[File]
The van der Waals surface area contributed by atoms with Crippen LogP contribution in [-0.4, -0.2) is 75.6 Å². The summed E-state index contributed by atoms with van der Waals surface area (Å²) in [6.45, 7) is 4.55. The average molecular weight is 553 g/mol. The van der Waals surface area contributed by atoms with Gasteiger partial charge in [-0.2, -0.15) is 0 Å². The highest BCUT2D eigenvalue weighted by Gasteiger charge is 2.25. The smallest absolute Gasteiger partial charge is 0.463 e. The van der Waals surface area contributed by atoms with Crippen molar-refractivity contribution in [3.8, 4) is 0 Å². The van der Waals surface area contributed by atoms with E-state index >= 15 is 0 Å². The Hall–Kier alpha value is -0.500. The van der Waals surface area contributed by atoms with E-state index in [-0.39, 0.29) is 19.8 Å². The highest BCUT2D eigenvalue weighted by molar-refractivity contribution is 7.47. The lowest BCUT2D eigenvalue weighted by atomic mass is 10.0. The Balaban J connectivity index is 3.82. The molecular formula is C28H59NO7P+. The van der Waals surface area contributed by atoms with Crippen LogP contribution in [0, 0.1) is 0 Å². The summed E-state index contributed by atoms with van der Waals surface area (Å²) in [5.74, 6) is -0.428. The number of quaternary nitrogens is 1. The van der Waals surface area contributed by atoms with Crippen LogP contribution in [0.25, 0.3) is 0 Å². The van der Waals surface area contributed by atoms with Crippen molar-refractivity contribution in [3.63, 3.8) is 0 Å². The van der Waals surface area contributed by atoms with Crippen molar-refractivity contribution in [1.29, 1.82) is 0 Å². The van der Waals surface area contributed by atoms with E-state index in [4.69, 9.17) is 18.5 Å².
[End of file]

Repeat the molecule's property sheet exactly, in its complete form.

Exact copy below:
The van der Waals surface area contributed by atoms with Crippen LogP contribution in [-0.4, -0.2) is 75.6 Å². The summed E-state index contributed by atoms with van der Waals surface area (Å²) in [6.45, 7) is 4.55. The average molecular weight is 553 g/mol. The van der Waals surface area contributed by atoms with Gasteiger partial charge in [-0.2, -0.15) is 0 Å². The highest BCUT2D eigenvalue weighted by Gasteiger charge is 2.25. The smallest absolute Gasteiger partial charge is 0.463 e. The van der Waals surface area contributed by atoms with Crippen molar-refractivity contribution in [3.8, 4) is 0 Å². The van der Waals surface area contributed by atoms with E-state index >= 15 is 0 Å². The Hall–Kier alpha value is -0.500. The van der Waals surface area contributed by atoms with E-state index in [-0.39, 0.29) is 19.8 Å². The highest BCUT2D eigenvalue weighted by molar-refractivity contribution is 7.47. The lowest BCUT2D eigenvalue weighted by atomic mass is 10.0. The Balaban J connectivity index is 3.82. The molecular formula is C28H59NO7P+. The van der Waals surface area contributed by atoms with Crippen LogP contribution in [0, 0.1) is 0 Å². The summed E-state index contributed by atoms with van der Waals surface area (Å²) in [5.74, 6) is -0.428. The number of quaternary nitrogens is 1. The van der Waals surface area contributed by atoms with Crippen LogP contribution in [0.25, 0.3) is 0 Å². The van der Waals surface area contributed by atoms with Crippen molar-refractivity contribution in [3.63, 3.8) is 0 Å². The van der Waals surface area contributed by atoms with Crippen molar-refractivity contribution in [1.29, 1.82) is 0 Å². The van der Waals surface area contributed by atoms with E-state index in [4.69, 9.17) is 18.5 Å².